At that point, Dr. McCalvin asked me to come out of the booth, and sit in the chair. I watched my partner, Ralph, sweating and breathing hard. Usually jovial, he was having almost as hard a time as I was having. Dr. McCalvin seem so excited, it looked like he could hardly contain himself. I half-listened at this point as he explained what was happening. Yes, I am severely hearing impaired in my right ear. Yes, my left ear was normal and had been doing all the work all these years. But, no, I was NOT completely deaf. I could hear, and I could use a hearing aid.

I have to admit the next 20 minutes after that first conversation were a blur. I remember the hearing aid inserted into my ear. I remember him standing behind me on my right and beginning to speak. At first, it was still my left ear that heard him, loud and clear. Then suddenly, I stuck my finger in my left ear, and there it was...his voice. Still coming. Still asking questions.

"It was impossible!" I thought as the tears began to well, and I felt I would burst. This couldn't happen. It never happened! But, the voice went on with individual words, and then questions. "Coach, bathe." "Did I like coffee?" Simple questions with all the importance of an avalanche.

You would think this was enough. No. Next we went outside; standing, listening to the outside world. Cars drove past. I heard all of this before and yet it was richer, deeper, more nuanced than I had ever known. The questions continued and I answered. One, then another. Dr. McCalvin was standing on my right side, asking me what I had for breakfast. With my finger stuck in my left ear, I distinguished every word, every letter. As I turned (to the right for the first time in my life!) I realized he was walking toward me from over 10 yards away. At that point, I ceased to know anything anymore. While I remained standing and smiling and talking, my mind ceased to be the mind I had always known. I became someone else.

At first, I didn't understand it. But, on the way home, it became clearer. Even my vision was not the same. I watched everything with a clarity that wasn't there before. It was as if someone had opened my brain and deposited the rest of it. Or someone had flicked a switch that caused dormant parts to spring to life. Even without the hearing aid, for the rest of the night, my mind seemed to move quicker, stay more focused and attend to the world around me with a sharper point. I found I couldn't sleep more than 3 hours that night; something I hadn't done in years. I woke with a mind processing faster than just 24 hours before.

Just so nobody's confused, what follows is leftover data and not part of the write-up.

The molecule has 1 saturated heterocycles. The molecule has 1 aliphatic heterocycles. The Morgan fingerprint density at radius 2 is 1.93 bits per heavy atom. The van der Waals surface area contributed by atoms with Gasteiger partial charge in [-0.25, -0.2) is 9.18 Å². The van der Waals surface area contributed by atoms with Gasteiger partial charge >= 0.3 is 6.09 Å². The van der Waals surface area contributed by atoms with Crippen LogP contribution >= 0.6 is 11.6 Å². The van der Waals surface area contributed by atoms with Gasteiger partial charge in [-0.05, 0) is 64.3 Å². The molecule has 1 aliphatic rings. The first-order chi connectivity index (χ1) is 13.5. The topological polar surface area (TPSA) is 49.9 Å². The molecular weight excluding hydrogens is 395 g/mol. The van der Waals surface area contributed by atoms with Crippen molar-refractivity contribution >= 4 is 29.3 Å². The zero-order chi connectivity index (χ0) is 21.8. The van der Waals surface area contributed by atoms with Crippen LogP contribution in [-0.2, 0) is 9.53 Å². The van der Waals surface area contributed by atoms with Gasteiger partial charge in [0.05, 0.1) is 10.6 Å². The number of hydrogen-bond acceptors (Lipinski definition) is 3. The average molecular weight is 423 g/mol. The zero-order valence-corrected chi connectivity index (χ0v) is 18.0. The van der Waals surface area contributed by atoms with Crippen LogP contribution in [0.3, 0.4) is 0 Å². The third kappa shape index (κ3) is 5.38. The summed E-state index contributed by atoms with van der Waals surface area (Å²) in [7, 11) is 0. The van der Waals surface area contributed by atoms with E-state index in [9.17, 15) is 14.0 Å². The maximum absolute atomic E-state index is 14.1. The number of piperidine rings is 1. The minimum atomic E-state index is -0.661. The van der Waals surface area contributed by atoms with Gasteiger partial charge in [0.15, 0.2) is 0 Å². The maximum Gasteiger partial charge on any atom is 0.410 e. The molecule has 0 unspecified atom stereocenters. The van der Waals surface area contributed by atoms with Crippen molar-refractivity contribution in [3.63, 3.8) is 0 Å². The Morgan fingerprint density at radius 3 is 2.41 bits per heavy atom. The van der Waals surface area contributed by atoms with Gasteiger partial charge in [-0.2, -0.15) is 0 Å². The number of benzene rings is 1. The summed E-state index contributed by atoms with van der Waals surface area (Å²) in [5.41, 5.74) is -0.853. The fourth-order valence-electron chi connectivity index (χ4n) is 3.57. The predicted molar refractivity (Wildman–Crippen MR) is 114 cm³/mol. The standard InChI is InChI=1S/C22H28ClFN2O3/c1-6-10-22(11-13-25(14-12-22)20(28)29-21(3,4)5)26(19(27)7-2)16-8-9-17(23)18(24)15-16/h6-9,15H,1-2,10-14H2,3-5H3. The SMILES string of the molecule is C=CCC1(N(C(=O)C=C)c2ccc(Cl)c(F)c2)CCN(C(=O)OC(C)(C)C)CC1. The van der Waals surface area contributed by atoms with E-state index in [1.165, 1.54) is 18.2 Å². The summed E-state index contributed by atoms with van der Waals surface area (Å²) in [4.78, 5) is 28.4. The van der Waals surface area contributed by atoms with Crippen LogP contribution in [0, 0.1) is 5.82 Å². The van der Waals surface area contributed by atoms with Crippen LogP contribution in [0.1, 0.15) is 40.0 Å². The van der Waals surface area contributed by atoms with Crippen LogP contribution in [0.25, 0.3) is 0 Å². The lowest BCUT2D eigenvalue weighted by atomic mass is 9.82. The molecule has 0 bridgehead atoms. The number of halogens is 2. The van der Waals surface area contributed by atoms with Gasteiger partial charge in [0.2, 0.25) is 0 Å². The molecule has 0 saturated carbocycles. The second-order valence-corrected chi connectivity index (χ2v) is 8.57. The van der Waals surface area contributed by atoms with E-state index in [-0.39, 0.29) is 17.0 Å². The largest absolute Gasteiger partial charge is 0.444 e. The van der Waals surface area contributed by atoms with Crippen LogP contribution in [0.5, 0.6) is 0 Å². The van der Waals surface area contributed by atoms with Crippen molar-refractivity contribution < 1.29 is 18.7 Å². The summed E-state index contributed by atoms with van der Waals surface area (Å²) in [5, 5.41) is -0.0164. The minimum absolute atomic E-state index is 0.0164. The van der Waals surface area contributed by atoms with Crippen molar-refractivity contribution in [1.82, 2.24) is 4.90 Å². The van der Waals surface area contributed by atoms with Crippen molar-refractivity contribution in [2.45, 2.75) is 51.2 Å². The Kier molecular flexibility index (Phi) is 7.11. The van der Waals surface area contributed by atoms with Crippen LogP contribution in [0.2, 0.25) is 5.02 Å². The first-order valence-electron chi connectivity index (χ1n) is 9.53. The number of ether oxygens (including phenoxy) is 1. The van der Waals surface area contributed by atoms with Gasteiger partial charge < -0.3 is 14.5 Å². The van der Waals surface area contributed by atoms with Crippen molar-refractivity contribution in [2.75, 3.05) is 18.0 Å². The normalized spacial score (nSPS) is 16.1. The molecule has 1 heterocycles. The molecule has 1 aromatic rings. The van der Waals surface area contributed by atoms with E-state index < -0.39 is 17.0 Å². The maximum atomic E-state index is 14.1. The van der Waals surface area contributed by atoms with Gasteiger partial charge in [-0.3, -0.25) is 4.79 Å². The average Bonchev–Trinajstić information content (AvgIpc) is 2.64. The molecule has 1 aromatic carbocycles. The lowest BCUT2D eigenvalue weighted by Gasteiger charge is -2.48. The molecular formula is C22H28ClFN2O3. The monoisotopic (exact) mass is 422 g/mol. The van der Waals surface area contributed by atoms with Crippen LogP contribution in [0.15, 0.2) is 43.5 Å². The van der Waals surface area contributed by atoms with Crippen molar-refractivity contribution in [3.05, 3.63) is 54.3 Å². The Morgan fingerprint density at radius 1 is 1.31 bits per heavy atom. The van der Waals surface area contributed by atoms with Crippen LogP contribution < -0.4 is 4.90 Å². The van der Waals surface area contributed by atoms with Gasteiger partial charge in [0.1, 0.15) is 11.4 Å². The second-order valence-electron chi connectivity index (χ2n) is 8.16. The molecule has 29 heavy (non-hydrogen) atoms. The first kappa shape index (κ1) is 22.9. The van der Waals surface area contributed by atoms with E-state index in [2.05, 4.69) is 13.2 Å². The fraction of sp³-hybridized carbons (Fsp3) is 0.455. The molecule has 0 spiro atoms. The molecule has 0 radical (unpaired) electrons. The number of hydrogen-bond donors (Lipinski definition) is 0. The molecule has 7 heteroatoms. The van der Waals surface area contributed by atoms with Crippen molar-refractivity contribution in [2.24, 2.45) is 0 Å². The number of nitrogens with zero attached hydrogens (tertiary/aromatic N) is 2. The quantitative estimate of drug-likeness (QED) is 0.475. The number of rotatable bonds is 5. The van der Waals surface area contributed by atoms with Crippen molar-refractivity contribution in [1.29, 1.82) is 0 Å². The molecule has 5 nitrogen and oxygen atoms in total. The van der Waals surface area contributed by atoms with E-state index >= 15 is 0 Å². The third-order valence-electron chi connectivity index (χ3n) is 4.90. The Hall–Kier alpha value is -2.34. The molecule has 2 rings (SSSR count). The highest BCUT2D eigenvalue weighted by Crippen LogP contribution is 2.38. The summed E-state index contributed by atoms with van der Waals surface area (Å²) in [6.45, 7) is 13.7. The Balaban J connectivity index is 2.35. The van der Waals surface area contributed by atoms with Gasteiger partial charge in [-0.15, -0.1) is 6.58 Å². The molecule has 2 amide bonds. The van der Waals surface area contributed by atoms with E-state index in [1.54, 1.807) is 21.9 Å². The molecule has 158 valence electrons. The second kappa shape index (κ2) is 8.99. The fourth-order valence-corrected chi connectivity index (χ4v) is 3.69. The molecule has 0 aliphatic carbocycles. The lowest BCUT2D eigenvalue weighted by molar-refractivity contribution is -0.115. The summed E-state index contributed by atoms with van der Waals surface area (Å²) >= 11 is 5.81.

I know there are others, who have had similar experiences, or even richer ones, if they had hearing loss in both ears. I know I join the ranks of children, elderly, cancer survivors and others who thought their hearing was lost, and then had it handed back again. This feeling is overwhelming and mind-blowing. It can barely be described. Please realize that I have only brushed the surface of my feelings, and the changes I feel in my mind. I have tried my humble best to do the best I can in sharing this with you.

Now, I have to stand on my soap-box. Our hearing is a sense we rely on so much and take for granted. We can lose it bit by bit; from viral attacks, medications (even over-the-counter ones!), and disease. It is a hallmark of Alzheimer's and dementia. And, tumors can go undetected for many years. Please do not take your hearing for granted. Do not expose your ears to loud noises on a regular basis. See your ear doctor or audiologist regularly and keep good records of all your health evaluations. If there is a problem, do not give up. Find a doctor who cares and is interested in helping you. Advocate for yourself, but also listen and learn as much as you can. There are solutions for you. Continue to ask. Continue to hope.